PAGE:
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Maria Imelda M.

Manotoc
Vs.
Court of Appeals and AGAPITA TRAJANO on behalf of the Estate
of ARCHIMEDES TRAJANO
G.R. No. 130974
(August 16, 2006)

FACTS:
Petitioner is the defendant in Civil Case No. 63337 entitled Agapita
Trajano, pro se, and on behalf of the Estate of Archimedes Trajano v. Imelda
Imee R. Marcos-Manotoc for Filing, Recognition and/or Enforcement of
Foreign Judgment, to which Respondent Trajano seeks the enforcement of the
foreign courts judgment against Manotoc.
Based on the complaint, trial court effected summons to the address of
petitioner in Pasig City which was received by Manotocs caretaker. When
petitioner failed to answer, trial court declared her in default. Petitioner
Manotoc, by special appearance of counsel, filed a Motion to Dismiss on the
ground of lack of jurisdiction of the trial court over her person due to an
invalid substituted service of summons. The grounds to support the motion
were: (1) the address of defendant indicated in the Complaint (Alexandra
Homes) was not her dwelling, residence, or regular place of business as
provided in Section 8, Rule 14 of the Rules of Court; (2) the party (de la
Cruz), who was found in the unit, was neither a representative, employee,
nor a resident of the place; (3) the procedure prescribed by the Rules on
personal and substituted service of summons was ignored; (4) defendant
was a resident of Singapore; and (5) whatever judgment rendered in this
case would be ineffective and futile.
The trial court rejected Manotocs Motion to Dismiss on the strength of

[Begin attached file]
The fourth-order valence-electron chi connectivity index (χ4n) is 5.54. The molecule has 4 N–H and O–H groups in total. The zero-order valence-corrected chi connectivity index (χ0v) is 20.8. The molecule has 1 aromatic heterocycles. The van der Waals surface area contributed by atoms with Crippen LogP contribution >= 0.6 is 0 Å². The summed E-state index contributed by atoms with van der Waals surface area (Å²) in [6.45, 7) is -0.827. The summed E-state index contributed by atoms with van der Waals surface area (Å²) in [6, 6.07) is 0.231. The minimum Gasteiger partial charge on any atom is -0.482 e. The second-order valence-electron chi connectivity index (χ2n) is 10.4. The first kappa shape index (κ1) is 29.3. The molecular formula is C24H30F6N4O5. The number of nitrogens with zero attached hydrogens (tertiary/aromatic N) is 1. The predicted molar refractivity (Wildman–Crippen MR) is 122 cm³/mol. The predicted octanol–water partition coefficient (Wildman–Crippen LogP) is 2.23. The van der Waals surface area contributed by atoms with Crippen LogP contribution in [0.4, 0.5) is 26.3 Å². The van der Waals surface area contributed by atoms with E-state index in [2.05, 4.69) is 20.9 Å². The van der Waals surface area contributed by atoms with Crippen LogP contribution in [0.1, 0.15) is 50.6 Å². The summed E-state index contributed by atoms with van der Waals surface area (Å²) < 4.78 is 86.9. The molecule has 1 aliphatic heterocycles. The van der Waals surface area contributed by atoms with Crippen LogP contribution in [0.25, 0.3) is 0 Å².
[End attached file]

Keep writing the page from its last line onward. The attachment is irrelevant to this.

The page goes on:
its findings that her residence, for purposes of the Complaint, was based on
the documentary evidence of respondent Trajano. The trial court ruled that
the sheriffs substituted service was made in the regular performance of
official duty. Trial court denied the MR of petitioner, hence, Manotoc filed a
petition for certiorari and prohibition.
CA affirmed the findings of the trial court. CA also rejected petitioners
Philippine passport as proof of her residency in Singapore as it merely
showed the dates of her departure from and arrival in the Philippines without
presenting the boilerplates last two (2) inside pages where petitioners
residence was indicated. The CA considered the withholding of those pages
as suppression of evidence. Thus, according to the CA, the trial court had
acquired jurisdiction over petitioner as there was a valid substituted service
pursuant to Section 8, Rule 14 of the old Revised Rules of Court. CA further
denied petitioners MR.
ISSUE: Whether there was a valid substituted service of summons on
petitioner for the trial court to acquire jurisdiction.

RULING:
NO. A meticulous scrutiny of the aforementioned Return readily reveals the
absence of material data on the serious efforts to serve the Summons on petitioner
Manotoc in person. It cannot be determined how many times, on what specific
dates, and at what hours of the day the attempts were made. Given the fact that
the substituted service of summons may be assailed, as in the present case, by a
Motion to Dismiss, it is imperative that the pertinent facts and circumstances
surrounding the service of summons be described with more particularity in the
Return or Certificate of Service as required uner Supreme Court Administrative
Circular No. 5 (datedNovember 9, 1989).
Granting that such a general description be considered adequate, there is still
a serious nonconformity from the requirement that the summons must be left with a
person of suitable age and discretion residing in defendants house or
residence. Thus, there are two (2) requirements under the Rules: (1) recipient must
be a person of suitable age and discretion; and (2) recipient must reside in the
house or residence of defendant, the Return of Sheriff Caelas did not comply with
the stringent requirements of Rule 14, Section 8 on substituted service.